This book from Fernandez is a contribution to what is sometimes known as Evolutionary Astrology, basically an astrology that assumes the notion of reincarnation and considers the spiritual growth of the individual. Fernandez writes about the value of a spiritual approach to astrology: “No configuration represents a fixed and finite potential; there is always room for more growth and depth as a person becomes more evolutionarily conscious.” Although these ideas can be difficult to communicate, the author is a very good teacher. He establishes his foundational points thoroughly and then builds from there, repeating as necessary and thus making the work accessible to beginners.
I was captivated at the very beginning by his understanding of the elements as indicators of a way of experiencing life. In Chapter 2, “The Language of Astrology,” he discusses the elements and their combinations, the modes, hemispheres, and quadrants, with insights that are both fresh and wise. He describes “The Twelve Archetypes” of the signs; introduces the “Signs, Planets, and Houses”; and then, in greater detail, writes about “The Moon in Signs and Houses” and “The Sun in Signs and Houses.” The author delineates each luminary in the sign, in the sign’s associated house, and in aspect to the sign’s ruling planet as one motif (e.g., “The Sun in Aries, in the 1st House, or in Aspect to Mars,” or “The Moon in Scorpio, in the 8th House, or in Aspect to Pluto”). Although this approach may sound oversimplified to more advanced students, Fernandez offers a description of the essence of each archetype that is deeper, and yet easier to grasp, than similar delineations in many other books.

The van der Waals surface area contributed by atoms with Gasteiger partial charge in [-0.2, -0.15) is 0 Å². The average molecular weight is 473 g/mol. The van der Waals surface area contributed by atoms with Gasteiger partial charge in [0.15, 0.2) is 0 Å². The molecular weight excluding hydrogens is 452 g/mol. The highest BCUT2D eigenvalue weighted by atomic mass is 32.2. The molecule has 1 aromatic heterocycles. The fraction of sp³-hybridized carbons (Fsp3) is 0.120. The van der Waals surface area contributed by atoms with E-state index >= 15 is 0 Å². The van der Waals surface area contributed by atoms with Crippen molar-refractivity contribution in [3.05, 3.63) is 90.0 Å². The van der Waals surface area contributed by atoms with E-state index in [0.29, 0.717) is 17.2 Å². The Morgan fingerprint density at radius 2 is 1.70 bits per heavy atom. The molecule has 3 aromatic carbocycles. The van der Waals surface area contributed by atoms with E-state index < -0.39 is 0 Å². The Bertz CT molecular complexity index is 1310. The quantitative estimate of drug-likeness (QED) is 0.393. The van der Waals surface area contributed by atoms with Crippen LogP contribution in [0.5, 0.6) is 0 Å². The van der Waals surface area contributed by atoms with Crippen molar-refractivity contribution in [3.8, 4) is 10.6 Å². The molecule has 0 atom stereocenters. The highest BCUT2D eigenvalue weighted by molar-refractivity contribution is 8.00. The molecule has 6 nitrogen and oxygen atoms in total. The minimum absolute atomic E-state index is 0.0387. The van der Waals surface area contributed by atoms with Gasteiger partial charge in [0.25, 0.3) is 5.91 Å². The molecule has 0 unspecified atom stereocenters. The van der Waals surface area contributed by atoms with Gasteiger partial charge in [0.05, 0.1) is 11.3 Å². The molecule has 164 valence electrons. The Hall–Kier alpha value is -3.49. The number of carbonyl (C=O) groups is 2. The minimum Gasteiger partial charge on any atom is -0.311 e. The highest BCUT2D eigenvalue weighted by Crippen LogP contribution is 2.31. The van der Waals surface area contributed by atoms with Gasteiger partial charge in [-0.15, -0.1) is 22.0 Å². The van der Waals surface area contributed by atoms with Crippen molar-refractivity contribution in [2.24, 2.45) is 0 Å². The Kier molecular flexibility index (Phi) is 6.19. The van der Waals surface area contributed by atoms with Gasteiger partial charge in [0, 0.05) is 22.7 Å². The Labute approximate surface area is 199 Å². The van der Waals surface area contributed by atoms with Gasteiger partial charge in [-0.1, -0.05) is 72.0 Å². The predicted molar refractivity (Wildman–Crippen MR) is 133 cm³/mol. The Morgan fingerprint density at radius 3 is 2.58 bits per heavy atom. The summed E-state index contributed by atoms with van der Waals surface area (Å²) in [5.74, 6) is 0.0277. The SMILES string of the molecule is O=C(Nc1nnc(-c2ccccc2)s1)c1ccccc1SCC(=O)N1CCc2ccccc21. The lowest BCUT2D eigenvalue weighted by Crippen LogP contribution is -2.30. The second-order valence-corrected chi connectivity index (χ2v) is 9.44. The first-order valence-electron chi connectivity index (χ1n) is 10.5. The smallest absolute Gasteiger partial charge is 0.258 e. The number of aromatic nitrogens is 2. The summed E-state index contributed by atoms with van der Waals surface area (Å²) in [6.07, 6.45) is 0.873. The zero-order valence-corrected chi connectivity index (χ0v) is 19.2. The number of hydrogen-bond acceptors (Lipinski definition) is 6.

Chapter 7, “The Moon and the Sun in Synthesis” (i.e., the Moon in each sign, combined with the Sun in each sign), has succinct paragraphs noting the Orientation and Outcome for each combination and a Famous figure representing each. Although this is a fine, all-around book for those who are drawn to this kind of spiritual approach, the author is particularly insightful about the Moon. He describes the Moon, in part, as where and how we take in new experiences, and he sees it as a key to evolutionary growth. A disarmingly simple idea that Fernandez explores and develops from different angles is: “Change and evolution cannot be rushed; growth occurs when it is emotionally integrated.”
“The Evolutionary Levels of Consciousness” is a chapter with an extensive treatment of the three levels as defined herein: Consensus, Individuated, and Spiritual Consciousness. Fernandez then describes the three stages within each level and gives examples of each, making this part of the book an in-depth exploration of how evolution occurs and how it can be understood through the astrological archetypes. Although the author is keen on the idea that “the person’s evolutionary level of consciousness greatly influences how the chart’s energy is used,” he also emphasizes that “the evolutionary level of consciousness is not described in a person’s chart in any way: it can only be assessed when making contact with the individual.” He elaborates on the individual’s value system as the reference for the level of consciousness. Maurice Fernandez writes with a sense of familiarity and yet humility about this tricky business of consciousness levels. There are other models for measuring levels of consciousness out there (Gurdjieff and Dr. David Hawkins come immediately to mind), so although Fernandez explains his approach in detail, I don’t think it’s essential to follow these specifics to be able to apply his ideas and get a lot of value from this book.